Tolkappiyam, Tolkāppiyam: 3 definitions
Tolkappiyam means something in Hinduism, Sanskrit, the history of ancient India. If you want to know the exact meaning, history, etymology or English translation of this term then check out the descriptions on this page. Add your comment or reference to a book if you want to contribute to this summary article.
Vyakarana (Sanskrit grammar)Source: Knowledge Traditions & Practices of India: Language and Grammar (vyakarana)
Tolkāppiyam is the name of a philosophical work partly inspired by the science of Sanskrit grammar (vyākaraṇa).—Many grammarians such as the Buddhist Candragomin, the Jain Hemacandrācārya, Pali and Prakrit grammarians andTamil grammarians (Tolkāppiyar and his Tolkāppiyam) have immensely enriched the traditions of language studies in India.
Vyakarana (व्याकरण, vyākaraṇa) refers to Sanskrit grammar and represents one of the six additional sciences (vedanga) to be studied along with the Vedas. Vyakarana concerns itself with the rules of Sanskrit grammar and linguistic analysis in order to establish the correct context of words and sentences.
Natyashastra (theatrics and dramaturgy)Source: Shodhganga: The significance of the mūla-beras (natya)
Tolkāppiyam is the name of a “source book on linguistic and grammatical study, social anthropology, psychology and cultural ecology” and represents an important piece of Tamil literature.—Tolkāppiyam, the most ancient Tamil grammar extant, was written around the 2nd century BC. The author of this book is Tolkappiyar, one of the twelve students of Agastya. He belonged to Tholkappiyakudi, a village situated to the south of Madurai.
The Tolkāppiyam deals with the grammar of literature and its conventions. This text has three parts and counts 1610 sutras. The three parts of it are eluttu (orthography), coll (etymology), and porul (matter) each with nine sections. Each division is called an atikāram. Among them, Porulatikāram (treatise on grammar of love poetry) describes akam (people’s inner personal life), and puṟam (people’s external worldly life).
In Tolkāppiyam both the art forms of dance and drama are codified to the area of kūttu. One of the poems in Tolkāppiyam says that the kūttar is the community of artistes which fostered together the nāṭakaviyal (dramatology) that consisted of acting and the nāṭyaviyal (techniques of dance) which consisted of dance, abhinaya (expressions) and aḍavu (movements). Along with them the field of music also flourished. There are also references to various other dances in the period of Tolkāppiyam.
Natyashastra (नाट्यशास्त्र, nāṭyaśāstra) refers to both the ancient Indian tradition (śāstra) of performing arts, (nāṭya, e.g., theatrics, drama, dance, music), as well as the name of a Sanskrit work dealing with these subjects. It also teaches the rules for composing dramatic plays (nataka) and poetic works (kavya).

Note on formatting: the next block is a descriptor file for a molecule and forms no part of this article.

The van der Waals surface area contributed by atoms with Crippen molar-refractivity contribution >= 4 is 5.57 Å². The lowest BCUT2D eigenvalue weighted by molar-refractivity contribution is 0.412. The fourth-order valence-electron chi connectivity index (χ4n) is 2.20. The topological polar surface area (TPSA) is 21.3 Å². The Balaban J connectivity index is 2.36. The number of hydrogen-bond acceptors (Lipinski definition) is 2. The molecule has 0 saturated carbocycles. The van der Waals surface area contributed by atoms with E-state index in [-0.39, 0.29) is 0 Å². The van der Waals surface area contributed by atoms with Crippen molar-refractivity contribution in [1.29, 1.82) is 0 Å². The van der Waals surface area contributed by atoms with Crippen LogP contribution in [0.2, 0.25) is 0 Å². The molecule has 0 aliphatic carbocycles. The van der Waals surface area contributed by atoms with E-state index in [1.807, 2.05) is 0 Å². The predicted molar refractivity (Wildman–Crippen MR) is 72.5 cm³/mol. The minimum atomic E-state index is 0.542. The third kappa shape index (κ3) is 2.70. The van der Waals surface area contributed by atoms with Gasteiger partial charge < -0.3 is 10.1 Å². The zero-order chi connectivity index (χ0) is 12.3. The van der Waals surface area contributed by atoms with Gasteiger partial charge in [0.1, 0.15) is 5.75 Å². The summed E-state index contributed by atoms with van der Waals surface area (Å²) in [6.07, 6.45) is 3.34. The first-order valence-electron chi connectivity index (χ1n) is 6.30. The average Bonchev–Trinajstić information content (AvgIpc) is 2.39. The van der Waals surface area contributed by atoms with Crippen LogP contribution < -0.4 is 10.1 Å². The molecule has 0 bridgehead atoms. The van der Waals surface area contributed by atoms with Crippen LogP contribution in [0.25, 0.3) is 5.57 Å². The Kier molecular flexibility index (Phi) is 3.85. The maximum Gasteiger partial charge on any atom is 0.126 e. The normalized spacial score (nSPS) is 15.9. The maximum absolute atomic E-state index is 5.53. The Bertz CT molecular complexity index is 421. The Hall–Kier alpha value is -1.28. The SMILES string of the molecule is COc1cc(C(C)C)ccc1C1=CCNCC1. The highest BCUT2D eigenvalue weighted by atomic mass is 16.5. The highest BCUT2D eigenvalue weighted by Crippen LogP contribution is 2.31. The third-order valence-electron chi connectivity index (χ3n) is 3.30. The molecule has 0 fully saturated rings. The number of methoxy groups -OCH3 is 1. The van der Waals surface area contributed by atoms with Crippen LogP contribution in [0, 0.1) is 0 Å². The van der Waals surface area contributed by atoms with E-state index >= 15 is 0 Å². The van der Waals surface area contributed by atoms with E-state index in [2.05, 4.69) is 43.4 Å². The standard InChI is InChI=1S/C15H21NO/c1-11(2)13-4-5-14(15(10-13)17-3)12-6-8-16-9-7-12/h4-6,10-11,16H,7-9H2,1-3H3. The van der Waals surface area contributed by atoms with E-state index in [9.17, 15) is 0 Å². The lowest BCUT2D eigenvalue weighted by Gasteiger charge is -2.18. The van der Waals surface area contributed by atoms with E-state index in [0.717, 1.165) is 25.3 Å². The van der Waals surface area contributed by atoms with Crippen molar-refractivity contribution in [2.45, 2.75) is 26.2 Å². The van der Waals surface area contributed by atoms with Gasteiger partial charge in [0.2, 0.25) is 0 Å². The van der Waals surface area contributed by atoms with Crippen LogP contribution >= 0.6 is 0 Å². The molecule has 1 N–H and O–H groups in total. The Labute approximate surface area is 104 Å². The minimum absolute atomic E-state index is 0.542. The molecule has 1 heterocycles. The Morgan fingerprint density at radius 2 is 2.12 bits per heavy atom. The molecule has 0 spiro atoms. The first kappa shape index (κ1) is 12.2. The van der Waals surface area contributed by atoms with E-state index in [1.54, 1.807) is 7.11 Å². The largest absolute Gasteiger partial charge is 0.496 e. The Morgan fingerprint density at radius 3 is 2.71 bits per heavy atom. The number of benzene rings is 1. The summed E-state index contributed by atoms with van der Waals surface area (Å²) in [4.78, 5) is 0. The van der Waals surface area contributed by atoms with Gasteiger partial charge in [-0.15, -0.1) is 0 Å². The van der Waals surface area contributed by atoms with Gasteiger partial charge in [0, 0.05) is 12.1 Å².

India history and geographySource: Wikipedia: India History
The Tolkāppiyam (Tamil: தொல்காப்பியம்) is a work on the grammar of the Tamil language and the earliest extant work of Tamil literature written by Tholkappiyar. It is written in the form of noorpaa or short formulaic compositions and comprises three books – the Ezhuttadikaram, the Solladikaram and the Poruladikaram. Each of these books is further divided into nine chapters each. It has been dated variously between 3rd century BCE and the 3rd century CE.
Tolkappiyam, deals with orthography, phonology, morphology, semantics, prosody and the subject matter of literature. The Tolkāppiyam classifies the Tamil language into sentamil and koduntamil. The former refers to the classical Tamil used almost exclusively in literary works and the latter refers to the dialectal Tamil, spoken by the people in the various regions of ancient Tamilagam.
etymology: The name Tolkāppiyam derived from the combination of the two words Tonmai and kāppiyam. Tonmai means ancientness and Kappiam means literature.
The history of India traces the identification of countries, villages, towns and other regions of India, as well as royal dynasties, rulers, tribes, local festivities and traditions and regional languages. Ancient India enjoyed religious freedom and encourages the path of Dharma, a concept common to Buddhism, Hinduism, and Jainism.
See also (Relevant definitions)
Full-text (+20): Eluttu, Natakaviyal, Natyaviyal, Indian painting, Adavu, Mullai, Tolkappiyar, Marutam, Kurinci, Tolkappiyap, Palai, Neytal, Porul, Kuttar, Sangam, Agattiyam, Yapparunkalakkarikai, Akaolukkam, Vatavalli, Kalavu.
Search found 5 books and stories containing Tolkappiyam, Tolkāppiyam; (plurals include: Tolkappiyams, Tolkāppiyams). You can also click to the full overview containing English textual excerpts. Below are direct links for the most relevant articles:
The Religion and Philosophy of Tevaram (Thevaram) (by M. A. Dorai Rangaswamy)
Chapter 4.6 - (b) Symbology of Man (the deer) < [Volume 2 - Nampi Arurar and Mythology]
The Pey, Putam and Paritam (different sorts of Ganas, attendants) < [Volume 2 - Nampi Arurar and Mythology]
Chapter 1.4 - Rishabharudha-murti (depiction of the Brahmani bull) < [Volume 2 - Nampi Arurar and Mythology]
Puranic encyclopaedia (by Vettam Mani)
Dasarupaka (critical study) (by Anuru Ranjan Mishra)
Environment and Culture < [July-September, 1928]
Reviews < [July – September, 1986]
Literary Achievements of Tallapaka Poets < [October – December, 1978]
Hindu Pluralism (by Elaine M. Fisher)
The Śivalīlārṇava of Nīlakaṇṭha Dīkṣita < [Chapter 4 - The Language Games of Śiva]
Twin Texts: The Canonization of the Tiruviḷaiyāṭal Purāṇam < [Chapter 4 - The Language Games of Śiva]